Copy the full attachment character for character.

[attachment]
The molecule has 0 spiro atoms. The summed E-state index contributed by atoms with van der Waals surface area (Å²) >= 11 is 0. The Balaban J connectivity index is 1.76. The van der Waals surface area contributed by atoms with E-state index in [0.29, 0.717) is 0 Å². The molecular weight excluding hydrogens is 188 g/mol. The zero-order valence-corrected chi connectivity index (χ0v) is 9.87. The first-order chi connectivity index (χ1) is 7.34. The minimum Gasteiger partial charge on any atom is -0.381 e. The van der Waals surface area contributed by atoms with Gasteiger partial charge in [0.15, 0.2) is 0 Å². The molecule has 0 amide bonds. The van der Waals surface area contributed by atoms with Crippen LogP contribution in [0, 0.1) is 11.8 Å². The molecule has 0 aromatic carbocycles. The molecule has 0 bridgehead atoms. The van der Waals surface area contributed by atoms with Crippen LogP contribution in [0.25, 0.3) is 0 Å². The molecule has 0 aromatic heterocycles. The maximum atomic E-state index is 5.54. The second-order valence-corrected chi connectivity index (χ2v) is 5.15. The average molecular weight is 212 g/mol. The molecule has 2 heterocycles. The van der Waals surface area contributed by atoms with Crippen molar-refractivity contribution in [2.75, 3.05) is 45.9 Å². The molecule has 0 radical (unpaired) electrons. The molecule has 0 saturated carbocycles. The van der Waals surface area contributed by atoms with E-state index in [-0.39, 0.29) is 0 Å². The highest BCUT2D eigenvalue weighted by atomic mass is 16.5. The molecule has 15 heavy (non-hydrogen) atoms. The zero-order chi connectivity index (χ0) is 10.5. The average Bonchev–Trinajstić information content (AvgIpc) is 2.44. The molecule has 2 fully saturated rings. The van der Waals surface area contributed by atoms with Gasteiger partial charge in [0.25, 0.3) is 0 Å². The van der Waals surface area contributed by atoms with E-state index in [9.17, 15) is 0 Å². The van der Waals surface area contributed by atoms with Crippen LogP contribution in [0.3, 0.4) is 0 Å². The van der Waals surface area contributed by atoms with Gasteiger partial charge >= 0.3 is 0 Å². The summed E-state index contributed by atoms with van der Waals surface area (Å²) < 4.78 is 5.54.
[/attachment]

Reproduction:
The molecule has 0 spiro atoms. The summed E-state index contributed by atoms with van der Waals surface area (Å²) >= 11 is 0. The Balaban J connectivity index is 1.76. The van der Waals surface area contributed by atoms with E-state index in [0.29, 0.717) is 0 Å². The molecular weight excluding hydrogens is 188 g/mol. The zero-order valence-corrected chi connectivity index (χ0v) is 9.87. The first-order chi connectivity index (χ1) is 7.34. The minimum Gasteiger partial charge on any atom is -0.381 e. The van der Waals surface area contributed by atoms with Gasteiger partial charge in [0.15, 0.2) is 0 Å². The molecule has 0 amide bonds. The van der Waals surface area contributed by atoms with Crippen LogP contribution in [0, 0.1) is 11.8 Å². The molecule has 0 aromatic carbocycles. The molecule has 0 bridgehead atoms. The van der Waals surface area contributed by atoms with Crippen LogP contribution in [0.25, 0.3) is 0 Å². The molecule has 0 aromatic heterocycles. The maximum atomic E-state index is 5.54. The second-order valence-corrected chi connectivity index (χ2v) is 5.15. The average molecular weight is 212 g/mol. The molecule has 2 heterocycles. The van der Waals surface area contributed by atoms with Crippen molar-refractivity contribution in [2.75, 3.05) is 45.9 Å². The molecule has 0 radical (unpaired) electrons. The molecule has 0 saturated carbocycles. The van der Waals surface area contributed by atoms with E-state index in [-0.39, 0.29) is 0 Å². The highest BCUT2D eigenvalue weighted by atomic mass is 16.5. The molecule has 15 heavy (non-hydrogen) atoms. The zero-order chi connectivity index (χ0) is 10.5. The average Bonchev–Trinajstić information content (AvgIpc) is 2.44. The molecule has 2 fully saturated rings. The van der Waals surface area contributed by atoms with Gasteiger partial charge in [0.25, 0.3) is 0 Å². The van der Waals surface area contributed by atoms with E-state index in [9.17, 15) is 0 Å². The van der Waals surface area contributed by atoms with Crippen LogP contribution in [0.3, 0.4) is 0 Å². The van der Waals surface area contributed by atoms with Gasteiger partial charge >= 0.3 is 0 Å². The summed E-state index contributed by atoms with van der Waals surface area (Å²) < 4.78 is 5.54.